The question seemed settled. If you're an American in jail, you have a right to challenge your detention in court, whether you were arrested in an inner-city drug deal or captured on suspicion of terrorist activities by the U.S. military in Afghanistan.
But the constitutional right of habeas corpus is not so clear for two naturalized U.S. citizens accused of terrorist ties who have been imprisoned for the past several years in Iraq. Instead of allowing them to face justice in the United States, the military wants to transfer them to the Iraqi judicial system.
Tomorrow the U.S. Supreme Court will hear arguments on whether the detainees, Mohammad Munaf and Shawqi Ahmad Omar, have a constitutional right to challenge their detentions in federal court. Both men have asked the courts to bar their transfer to Iraqi jurisdiction on the grounds that they may be tortured while in Iraqi custody. Lower courts disagreed on whether U.S. judges have jurisdiction to hear their cases.
The Supreme Court will not delve into the merits of whether Omar and Munaf should be held by the military. But the cases have broad implications for how the United States can handle Americans caught in battle against it. Though the United States has faced many legal challenges to its detention policy in the war on terrorism, these cases are particularly significant because they strike at the heart of what rights an American citizen has in the face of allegations of terrorism. "They have the potential to have a profound impact on the ability to detain battlefield combatants," says Geoffrey Corn, a former military lawyer and now a professor at the South Texas College of Law.
Ordinarily, American citizens held by the United States would have a right to challenge their detention—or extradition to another country—in federal court. This guarantee holds even for an American citizen captured in battle against the United States. That was the ruling in a 2004 Supreme Court case that held that the government could not indefinitely hold Yaser Hamdi, an American citizen of Saudi Arabian descent captured by U.S. forces in Afghanistan in 2001. (The United States ultimately released Hamdi to Saudi Arabia on the condition that he renounce his U.S. citizenship and agree not to sue the United States over his detention.)
But the United States argues that Omar and Munaf have a different legal standing than Hamdi because they are being held by a multinational military force, not the United States—even though the United States acknowledges the men are in the custody of American soldiers. The government bases its argument on a 1948 Supreme Court case, Hirota v. MacArthur, that held that federal courts did not have jurisdiction to review habeas petitions of Japanese nationals held by Allied forces during World War II. Allowing the federal courts to intervene, the government wrote in its brief, "would interfere with the foreign sovereign's efforts to prosecute individuals for criminal conduct within its borders."
Omar and Munaf, however, argue that their case has one key difference: The petitioners in the Hirota case were not U.S. citizens. What's more, they argue, having an international coalition does not mean the United States is not ultimately in control over the Iraq war. "This is the administration's effort to avoid judicial review," says Jonathan Hafetz, litigation director at the Brennan Center for Justice, which supports the detainees. "It's a very, very fundamental question and one there shouldn't be any trouble with," says Eugene Fidell, president of the National Institute of Military Justice, which filed a brief in support of the detainees.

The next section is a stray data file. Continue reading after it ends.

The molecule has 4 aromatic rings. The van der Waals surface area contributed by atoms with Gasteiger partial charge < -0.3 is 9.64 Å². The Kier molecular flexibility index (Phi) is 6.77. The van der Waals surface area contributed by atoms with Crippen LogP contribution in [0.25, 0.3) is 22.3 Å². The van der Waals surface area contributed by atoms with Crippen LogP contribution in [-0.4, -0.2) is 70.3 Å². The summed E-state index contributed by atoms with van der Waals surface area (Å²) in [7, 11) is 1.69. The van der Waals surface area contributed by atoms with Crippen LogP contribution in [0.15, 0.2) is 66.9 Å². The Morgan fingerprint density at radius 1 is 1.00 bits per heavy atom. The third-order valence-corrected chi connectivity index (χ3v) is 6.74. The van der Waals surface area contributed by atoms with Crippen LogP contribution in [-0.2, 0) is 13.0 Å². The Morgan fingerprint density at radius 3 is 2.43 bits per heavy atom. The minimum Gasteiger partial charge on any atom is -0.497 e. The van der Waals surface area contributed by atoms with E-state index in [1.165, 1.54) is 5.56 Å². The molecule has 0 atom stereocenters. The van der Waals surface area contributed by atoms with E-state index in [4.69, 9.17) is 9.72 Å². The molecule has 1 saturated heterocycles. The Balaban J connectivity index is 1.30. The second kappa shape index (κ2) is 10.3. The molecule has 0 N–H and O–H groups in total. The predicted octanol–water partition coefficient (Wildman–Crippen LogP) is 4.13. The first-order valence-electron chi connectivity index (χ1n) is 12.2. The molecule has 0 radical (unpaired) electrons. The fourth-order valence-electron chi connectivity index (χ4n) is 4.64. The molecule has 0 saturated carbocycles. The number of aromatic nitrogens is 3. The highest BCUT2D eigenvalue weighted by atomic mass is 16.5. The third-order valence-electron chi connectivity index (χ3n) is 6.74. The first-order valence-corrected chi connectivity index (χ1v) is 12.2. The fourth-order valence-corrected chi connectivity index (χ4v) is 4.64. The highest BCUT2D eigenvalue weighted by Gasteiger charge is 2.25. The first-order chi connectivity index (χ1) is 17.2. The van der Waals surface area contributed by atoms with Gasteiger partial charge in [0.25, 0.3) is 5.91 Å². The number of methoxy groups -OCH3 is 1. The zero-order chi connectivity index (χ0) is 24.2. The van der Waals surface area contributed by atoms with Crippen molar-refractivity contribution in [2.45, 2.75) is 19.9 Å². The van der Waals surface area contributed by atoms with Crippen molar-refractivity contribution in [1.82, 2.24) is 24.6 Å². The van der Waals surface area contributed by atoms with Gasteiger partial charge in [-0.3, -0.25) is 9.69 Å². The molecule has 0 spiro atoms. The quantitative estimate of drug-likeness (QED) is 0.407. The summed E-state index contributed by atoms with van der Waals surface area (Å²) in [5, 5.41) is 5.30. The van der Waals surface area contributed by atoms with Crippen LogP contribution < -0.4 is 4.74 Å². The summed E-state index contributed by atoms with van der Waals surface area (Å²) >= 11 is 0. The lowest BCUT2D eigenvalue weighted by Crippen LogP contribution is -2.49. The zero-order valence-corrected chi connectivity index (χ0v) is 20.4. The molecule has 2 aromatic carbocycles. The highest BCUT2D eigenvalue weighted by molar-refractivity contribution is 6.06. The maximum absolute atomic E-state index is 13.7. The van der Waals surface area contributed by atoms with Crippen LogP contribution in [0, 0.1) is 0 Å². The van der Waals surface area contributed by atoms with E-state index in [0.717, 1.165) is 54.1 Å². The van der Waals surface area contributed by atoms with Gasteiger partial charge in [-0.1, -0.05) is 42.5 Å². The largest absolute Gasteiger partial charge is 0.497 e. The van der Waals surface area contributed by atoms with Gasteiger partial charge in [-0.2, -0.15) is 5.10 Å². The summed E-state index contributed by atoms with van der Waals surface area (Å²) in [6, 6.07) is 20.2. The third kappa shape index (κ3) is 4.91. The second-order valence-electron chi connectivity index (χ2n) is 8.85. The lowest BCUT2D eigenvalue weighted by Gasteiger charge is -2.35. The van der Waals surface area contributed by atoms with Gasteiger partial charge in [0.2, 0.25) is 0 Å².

The lower courts have taken a different position concerning both men. Munaf is a dual Iraqi-American citizen who was living in Romania and traveled to Iraq in 2005 as a translator for Romanian journalists. Not long after they arrived, the journalists were kidnapped, and after their release Munaf was held on the suspicion that he helped in their capture. Although he confessed to participating, he recanted during a trial in an Iraqi court, saying his confession had been coerced. He then petitioned a U.S. federal court for his release, but the court held that it did not have jurisdiction to hear his case, in large part because he had already faced justice in the Iraqi system. Just last month, however, the Iraqi appeals court overturned Munaf's conviction.
Omar fared better in the lower court. Born to Jordanian parents in Kuwait, Omar was once a member of the Minnesota National Guard. In 2004, however, he was captured during a military raid on his Baghdad home, where the government alleges he was harboring an Iraqi insurgent and four Jordanian fighters. The military alleges Omar ran a kidnapping ring targeting foreigners and that he was close to the late insurgent leader Abu Musab Zarqawi. Indeed, Omar was even charged in a Jordanian indictment along with Zarqawi in an alleged chemical plot. Omar says he is innocent and came to Iraq to look for reconstruction work. The United States says it wants Omar to face justice in the Iraqi system, but a federal appeals court held that he could not immediately be transferred to the Iraqis without further review.
Ultimately, though, the desire of the United States to transfer the detainees represents a change from the treatment that was once afforded American citizens captured abroad, says Sean Watts, a former military lawyer and now a professor at the Creighton University School of Law. "It's a different ballgame [now] when you're dealing with United States citizens," he says. "These cases are departures in that we are willing not to treat them with usual restraint and deference."